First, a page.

And then…the Taj Mahal, the world’s most recognizable monument to love. Built 350 years ago by the emperor Shah Jahan to honor his second (and favorite) wife, Mumtaz Mahal, the Taj is perfect. It’s just perfect. Everything down to the smallest stone is symmetrical. There was thought put into each measurement within the mausoleum’s complex. Shah Jahan and Mumtaz Mahal are buried in a crypt below the inner chamber. Though the crypt cannot be accessed by visitors, mock tombs have been constructed on the main level of the Taj to give people an idea of what is below.

You can't see it in this photo, but behind the 11 spires on top of the gate are 11 more -- 22 in total, representing the number of years it took to build the Taj Mahal. When you stand directly in the center of the Taj Mahal, all 22 are visible.

Because June is so hot, summer is generally considered to be the off-season in Agra (and the rest of the country). But in India, not even the extreme heat can chase away tourists. By 9 a.m., queues had already formed to take photos in front of some of the more popular sites, such as the Princess Diana bench (which, by the way, I found out later that our tour guide lied to us about. This is the fake Princess Diana bench — the real one is on the other side of the reflecting pool behind me.).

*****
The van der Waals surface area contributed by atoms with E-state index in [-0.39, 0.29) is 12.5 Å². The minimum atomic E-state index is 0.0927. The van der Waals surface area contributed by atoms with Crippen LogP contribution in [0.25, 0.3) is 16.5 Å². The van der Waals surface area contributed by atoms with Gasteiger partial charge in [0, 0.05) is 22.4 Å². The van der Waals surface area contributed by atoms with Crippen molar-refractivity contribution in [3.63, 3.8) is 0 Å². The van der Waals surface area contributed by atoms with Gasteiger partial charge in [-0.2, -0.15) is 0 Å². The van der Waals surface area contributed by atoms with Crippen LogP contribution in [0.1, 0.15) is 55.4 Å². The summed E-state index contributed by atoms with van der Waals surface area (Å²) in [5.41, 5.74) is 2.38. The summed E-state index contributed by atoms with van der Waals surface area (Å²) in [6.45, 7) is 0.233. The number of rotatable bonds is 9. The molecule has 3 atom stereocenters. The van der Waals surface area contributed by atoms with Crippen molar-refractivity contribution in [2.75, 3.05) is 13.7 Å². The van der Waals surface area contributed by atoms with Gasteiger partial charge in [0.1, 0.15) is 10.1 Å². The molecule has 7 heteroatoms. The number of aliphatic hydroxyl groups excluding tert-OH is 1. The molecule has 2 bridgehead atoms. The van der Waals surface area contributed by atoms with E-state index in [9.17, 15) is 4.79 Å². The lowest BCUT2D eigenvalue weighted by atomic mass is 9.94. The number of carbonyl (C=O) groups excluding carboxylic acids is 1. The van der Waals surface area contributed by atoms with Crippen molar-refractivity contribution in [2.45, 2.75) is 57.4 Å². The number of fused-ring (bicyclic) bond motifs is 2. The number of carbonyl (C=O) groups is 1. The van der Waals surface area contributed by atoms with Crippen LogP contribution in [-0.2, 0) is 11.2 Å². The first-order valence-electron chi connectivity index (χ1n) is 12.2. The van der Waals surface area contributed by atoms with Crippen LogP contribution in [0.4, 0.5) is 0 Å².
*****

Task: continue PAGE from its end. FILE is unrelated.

I might have run up to the bench crying, "I want to take a Princess Diana picture!" (And so I did.)

Mimsie hired a tour guide to show us around the complex. Normally, I hate doing this. On top of paying $15 to enter the grounds (Indian citizens pay about a dollar), we were also going to pay someone to show us around? Yes, I’m cheap. It ended up being worth it in the end — our guide was very informative and knew all the right photo angles:

Thoughts on my Indian attire? Turns out, the salwar that I'm wearing is so much lighter than anything I could get at home. Now I understand how Indians deal with the heat so well!

I have friends who have been to India several times and never visited the Taj Mahal. Go. Go go go. The Taj Mahal is legitimately one of the most stunning things I have ever seen. Once your eyes lock on it, you never want to turn away. It is the definition of love and perfection. I didn’t have a bucket list before I went to India, but if I did, this would have been on it.

We left the Taj Mahal just before 10 a.m. The crowds had already formed en masse and Mims and I, both in need of popping our next Cipro pills, were near collapse. We headed out the East Gate, wove through the backstreets of Agra and made it back to our guesthouse before the sun’s strongest rays hit.

[Still to come: Varanasi and Delhi]